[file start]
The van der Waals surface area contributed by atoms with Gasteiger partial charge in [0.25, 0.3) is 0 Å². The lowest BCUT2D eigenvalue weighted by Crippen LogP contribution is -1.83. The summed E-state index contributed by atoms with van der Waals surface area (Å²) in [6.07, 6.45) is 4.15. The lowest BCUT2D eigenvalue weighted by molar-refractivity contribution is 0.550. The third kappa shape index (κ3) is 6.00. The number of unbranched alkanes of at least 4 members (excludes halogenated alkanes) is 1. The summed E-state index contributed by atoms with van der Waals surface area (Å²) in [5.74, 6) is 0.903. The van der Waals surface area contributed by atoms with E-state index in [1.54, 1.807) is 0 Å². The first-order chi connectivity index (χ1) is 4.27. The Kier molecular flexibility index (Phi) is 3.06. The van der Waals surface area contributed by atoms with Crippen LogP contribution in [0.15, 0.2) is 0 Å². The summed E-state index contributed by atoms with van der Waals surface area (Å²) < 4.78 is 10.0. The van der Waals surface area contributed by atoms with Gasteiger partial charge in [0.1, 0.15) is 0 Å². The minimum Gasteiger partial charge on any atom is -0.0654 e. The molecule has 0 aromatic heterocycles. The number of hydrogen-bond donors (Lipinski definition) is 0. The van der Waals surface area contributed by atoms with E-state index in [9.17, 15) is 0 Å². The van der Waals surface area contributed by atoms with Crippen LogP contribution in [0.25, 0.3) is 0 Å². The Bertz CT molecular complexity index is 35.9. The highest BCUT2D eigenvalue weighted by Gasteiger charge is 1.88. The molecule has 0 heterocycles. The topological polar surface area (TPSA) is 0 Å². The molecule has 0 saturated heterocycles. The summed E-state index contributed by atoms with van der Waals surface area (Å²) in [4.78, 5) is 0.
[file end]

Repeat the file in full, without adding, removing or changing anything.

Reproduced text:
The van der Waals surface area contributed by atoms with Gasteiger partial charge in [0.25, 0.3) is 0 Å². The lowest BCUT2D eigenvalue weighted by Crippen LogP contribution is -1.83. The summed E-state index contributed by atoms with van der Waals surface area (Å²) in [6.07, 6.45) is 4.15. The lowest BCUT2D eigenvalue weighted by molar-refractivity contribution is 0.550. The third kappa shape index (κ3) is 6.00. The number of unbranched alkanes of at least 4 members (excludes halogenated alkanes) is 1. The summed E-state index contributed by atoms with van der Waals surface area (Å²) in [5.74, 6) is 0.903. The van der Waals surface area contributed by atoms with E-state index in [1.54, 1.807) is 0 Å². The first-order chi connectivity index (χ1) is 4.27. The Kier molecular flexibility index (Phi) is 3.06. The van der Waals surface area contributed by atoms with Crippen LogP contribution in [0.15, 0.2) is 0 Å². The summed E-state index contributed by atoms with van der Waals surface area (Å²) < 4.78 is 10.0. The van der Waals surface area contributed by atoms with Gasteiger partial charge in [0.1, 0.15) is 0 Å². The minimum Gasteiger partial charge on any atom is -0.0654 e. The molecule has 0 aromatic heterocycles. The number of hydrogen-bond donors (Lipinski definition) is 0. The van der Waals surface area contributed by atoms with E-state index in [9.17, 15) is 0 Å². The van der Waals surface area contributed by atoms with Crippen LogP contribution in [0.25, 0.3) is 0 Å². The Bertz CT molecular complexity index is 35.9. The highest BCUT2D eigenvalue weighted by Gasteiger charge is 1.88. The molecule has 0 heterocycles. The topological polar surface area (TPSA) is 0 Å². The molecule has 0 saturated heterocycles. The summed E-state index contributed by atoms with van der Waals surface area (Å²) in [4.78, 5) is 0.